Malmö Konsthall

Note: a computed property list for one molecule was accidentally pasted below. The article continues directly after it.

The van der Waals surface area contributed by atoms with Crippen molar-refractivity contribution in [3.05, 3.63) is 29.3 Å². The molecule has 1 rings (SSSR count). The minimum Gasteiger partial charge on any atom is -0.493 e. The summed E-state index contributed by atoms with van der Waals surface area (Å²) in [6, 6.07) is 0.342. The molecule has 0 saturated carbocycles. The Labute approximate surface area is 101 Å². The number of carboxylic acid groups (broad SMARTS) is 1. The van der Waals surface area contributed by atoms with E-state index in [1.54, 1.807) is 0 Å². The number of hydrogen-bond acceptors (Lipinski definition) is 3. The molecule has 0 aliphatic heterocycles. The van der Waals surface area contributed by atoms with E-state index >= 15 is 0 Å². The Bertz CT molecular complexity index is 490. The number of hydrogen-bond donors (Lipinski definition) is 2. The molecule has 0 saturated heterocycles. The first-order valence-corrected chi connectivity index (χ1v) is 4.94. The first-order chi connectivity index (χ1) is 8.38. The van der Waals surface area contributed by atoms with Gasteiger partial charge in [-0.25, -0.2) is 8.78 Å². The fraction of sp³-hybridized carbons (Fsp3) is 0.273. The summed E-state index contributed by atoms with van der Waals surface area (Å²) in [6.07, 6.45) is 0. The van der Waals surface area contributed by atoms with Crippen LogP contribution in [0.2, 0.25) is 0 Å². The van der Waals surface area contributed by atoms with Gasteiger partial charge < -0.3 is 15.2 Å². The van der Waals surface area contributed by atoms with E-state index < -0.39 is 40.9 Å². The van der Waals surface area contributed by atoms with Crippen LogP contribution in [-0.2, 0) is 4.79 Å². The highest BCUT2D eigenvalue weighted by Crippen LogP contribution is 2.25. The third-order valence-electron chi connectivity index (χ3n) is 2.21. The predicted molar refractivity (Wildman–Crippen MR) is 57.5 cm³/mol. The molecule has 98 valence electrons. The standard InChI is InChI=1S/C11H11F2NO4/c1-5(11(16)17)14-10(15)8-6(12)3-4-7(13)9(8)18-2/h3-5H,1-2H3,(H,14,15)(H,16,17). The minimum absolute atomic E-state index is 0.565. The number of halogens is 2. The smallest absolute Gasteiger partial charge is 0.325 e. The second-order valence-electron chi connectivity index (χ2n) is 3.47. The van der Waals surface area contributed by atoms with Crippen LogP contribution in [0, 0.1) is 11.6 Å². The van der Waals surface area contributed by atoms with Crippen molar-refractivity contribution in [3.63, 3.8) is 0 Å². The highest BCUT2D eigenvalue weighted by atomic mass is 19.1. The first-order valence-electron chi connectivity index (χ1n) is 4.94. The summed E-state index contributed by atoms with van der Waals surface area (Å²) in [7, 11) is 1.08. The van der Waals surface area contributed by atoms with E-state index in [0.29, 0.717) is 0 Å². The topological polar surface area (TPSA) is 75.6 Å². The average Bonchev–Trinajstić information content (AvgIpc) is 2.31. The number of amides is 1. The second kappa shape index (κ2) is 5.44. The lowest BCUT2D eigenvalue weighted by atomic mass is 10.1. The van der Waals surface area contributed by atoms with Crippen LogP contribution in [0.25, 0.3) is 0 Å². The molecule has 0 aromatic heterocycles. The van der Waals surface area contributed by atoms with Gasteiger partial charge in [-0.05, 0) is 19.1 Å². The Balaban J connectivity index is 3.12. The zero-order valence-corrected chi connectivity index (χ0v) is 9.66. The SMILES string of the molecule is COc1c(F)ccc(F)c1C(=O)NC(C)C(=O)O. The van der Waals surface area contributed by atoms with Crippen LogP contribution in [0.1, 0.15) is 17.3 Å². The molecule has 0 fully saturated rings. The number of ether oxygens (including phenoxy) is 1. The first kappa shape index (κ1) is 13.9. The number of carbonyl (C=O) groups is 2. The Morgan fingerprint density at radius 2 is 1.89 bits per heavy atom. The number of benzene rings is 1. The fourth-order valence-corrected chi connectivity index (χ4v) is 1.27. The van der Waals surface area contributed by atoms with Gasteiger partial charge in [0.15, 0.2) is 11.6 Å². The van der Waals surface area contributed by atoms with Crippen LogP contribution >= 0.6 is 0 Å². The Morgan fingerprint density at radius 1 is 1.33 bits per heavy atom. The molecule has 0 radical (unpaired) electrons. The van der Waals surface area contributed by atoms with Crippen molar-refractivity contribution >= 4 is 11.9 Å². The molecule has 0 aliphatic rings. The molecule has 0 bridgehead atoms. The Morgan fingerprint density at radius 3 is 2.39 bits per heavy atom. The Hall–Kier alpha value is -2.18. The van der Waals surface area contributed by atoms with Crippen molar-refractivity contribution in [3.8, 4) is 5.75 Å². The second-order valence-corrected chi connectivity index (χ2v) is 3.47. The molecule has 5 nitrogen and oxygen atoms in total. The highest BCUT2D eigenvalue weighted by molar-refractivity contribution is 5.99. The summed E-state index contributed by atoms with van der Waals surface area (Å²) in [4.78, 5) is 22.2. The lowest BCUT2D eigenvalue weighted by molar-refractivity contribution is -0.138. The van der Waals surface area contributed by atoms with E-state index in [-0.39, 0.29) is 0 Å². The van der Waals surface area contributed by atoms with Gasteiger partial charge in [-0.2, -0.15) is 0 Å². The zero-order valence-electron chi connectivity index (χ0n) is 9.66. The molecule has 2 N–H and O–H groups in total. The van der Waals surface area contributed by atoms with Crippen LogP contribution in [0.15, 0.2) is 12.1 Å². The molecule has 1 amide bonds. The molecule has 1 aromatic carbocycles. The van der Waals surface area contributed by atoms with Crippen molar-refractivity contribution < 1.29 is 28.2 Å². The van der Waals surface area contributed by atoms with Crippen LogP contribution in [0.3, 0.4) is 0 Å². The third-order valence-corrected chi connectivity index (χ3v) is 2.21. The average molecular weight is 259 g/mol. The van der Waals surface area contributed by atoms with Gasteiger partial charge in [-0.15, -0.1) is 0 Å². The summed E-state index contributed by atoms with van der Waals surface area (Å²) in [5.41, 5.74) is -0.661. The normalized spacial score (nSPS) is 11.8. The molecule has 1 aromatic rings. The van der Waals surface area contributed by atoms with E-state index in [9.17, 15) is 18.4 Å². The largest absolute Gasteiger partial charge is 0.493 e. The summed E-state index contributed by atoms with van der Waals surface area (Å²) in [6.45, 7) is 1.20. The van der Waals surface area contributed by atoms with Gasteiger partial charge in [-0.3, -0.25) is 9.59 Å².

David Goldblatt Intersections Intersected 14 February – 10 May 2009 Without much doubt David Goldblatt is one of the greatest living photographers. He has succeeded in enriching the collective memory with some of the most powerful images of our time and age. Born in 1930 in Randfontein, South Africa, David Goldblatt started seriously to work as a photographer in 1961. From the beginning his work was informed by apartheid in his home country. The structures of “Lifetimes under Apartheid” (the title of his book of photographs, published in 1986 with texts by Nobel laureate Nadine Gordimer) were the subject matter of his pictures and at the same time they were the decisive condition of his image-making. In an extensive series of pictures that were primarily published in books and magazines, Goldblatt gave a face to the social structures established by the regime of oppression. In black and white he took photos of the disappearing gold mines and their workers close to his home town; he photographed in their environments the impoverished and degraded people in the black township of Soweto, near Johannesburg, the Indian population of Fietas, a Johannesburg neighbourhood that was destroyed by the government under the regulations of the apartheid Group Area Act; he took pictures of the white suburban middle-class in Boksburg close to Cape Town; he recorded the life of the Afrikaners, part of the white population which he envied for their rootedness for more than 300 years in the country and which at the same time he had to make responsible for the implementation of apartheid; and he explored the meaning of built structures in South Africa. Attaching well-researched captions to his pictures, Goldblatt became famous for creating a complex and contradictory tableau of his fractured society. Unusually the people and the objects that are the subject matter of the black and white photos are enhanced, placed in the middle of the image and shaped by light and shadow, sometimes in a dramatic way. The photographer assumes a middle distance and accords the protagonists of the photograph a comfortable space even when the real place creates dire living conditions. While being passionately opposed to the apartheid regime, Goldblatt didn’t take pictures of the appalling events of the black years of apartheid in South Africa but opted for still images revealing structures that led to those events. Some of his images of precarious conditions even exhibit a celebratory character. With the end of apartheid, announced in 1990 and implemented through free elections in 1994, the structures that for better or worse had informed Goldblatt’s work for approximately 30 years were not the same anymore. While he had waited for that moment for the better part of his life, for Goldblatt that fundamental change proved deeply unsettling and induced an unexpected feeling of estrangement. When he started again to look at his society after a number of years without photographing, he took pictures of the marks and traces the new society was leaving at the places of its dwelling. He turned to colour photography and allowed himself to make pictures of the landscapes of his African country which before he had considered inappropriate, and printed the images larger than he had ever done with his black and white work. In his colour work Goldblatt merges wide extensions of space that always show marks of the post-apartheid society without being as tightly structured and organized as the work made under apartheid, with the stillness of a state of being that is withdrawn from communication with the photographer and consequently the beholder of the pictures. The core of the exhibition at Malmö Konsthall is formed by pairings that juxtapose a black and white image taken under apartheid with a colour image from the period after. Sometimes the pairings show the same place 20 years apart. In other cases Goldblatt coupled images of comparable scenes at different moments. Through those pairings Goldblatt introduces a strong element of time in his images of states of being. That time, however, is not uni-linear, it does not unequivocally connect a cause to an effect, it creates unpredictable results. Through pairing his pictures Goldblatt creates a feeling of shifting time and the fundamental indeterminacy of being. In addition to those pairings, “Intersections Intersected” features images from different series of work, colour and black and white, namely triptychs that show the same location from different angles and images from the series “In the time of AIDS”, as well as approximately 40 images devoted to the city of Johannesburg from all periods of Goldblatt’s career. “Intersections Intersected” is a dense show containing approximately 100 photographs and representing the most succinct images from Goldblatt’s massive archive covering more than 50 years of work. Sune Jonsson And Time Becomes a Wondrous Thing 14/2 – 22/3 2009 Photographer and author Sune Jonsson has been professionally active for more than half a century. With his camera he has explored, depicted and documented life, especially in the villages of northern Sweden. In his works we encounter agricultural practices that nowadays have been made more efficient, expanded or disappeared; rural shops that have been closed down – realities that feel very familiar but also very distant. Above all, we encounter the people whom Sune Jonsson visited and captured with his camera lens. Like frozen moments in time, Jonsson’s photographs document an age that feels lost but is actually close at hand. Time is a recurrent theme in Jonsson’s images. The passage of time continues unabated; it waits for no one. Time breaks down and deconstructs but it also creates new people, new societies, new images. The exhibition title comes from Jonsson’s own introduction to the section entitled “Farbror Viktor än en gång” (Uncle Viktor yet again) in his book Timotejvägen from 1961: You sit at their kitchen table and like them a lot. And they place their bowl with pictures in front of you … and time becomes a peculiar thing … a wondrous thing. The exhibition at Malmö Konsthall presents some 70 images that were previously shown in two separate exhibitions: 35 ögonblick and Och tiden blir ett förunderligt ting. The photographs are part of an œuvre that spans a 40-year period beginning in the early 1950s. Sune Jonsson was born in Nyåker in 1930. In 1961 he was employed by Västerbotten Museum as a photographer and field ethnologist. He worked simultaneously on several books of photographs that depicted the vanishing farming culture of northern Sweden. The exhibition is a joint venture with Västerbotten Museum, which is the custodian of Sune Jonsson’s photographs. Sune Jonsson has published some 20 books and in 1993 was awarded the prestigious Hasselblad Award for his “outstanding photographic achievement”. Press preview Thursday February 12, 11 a.m. Opening Friday February 13, 7-9 p.m. For futher information please contact Lena Leeb-Lundberg +46 40 34 12 94 or lena.leeb@malmo.se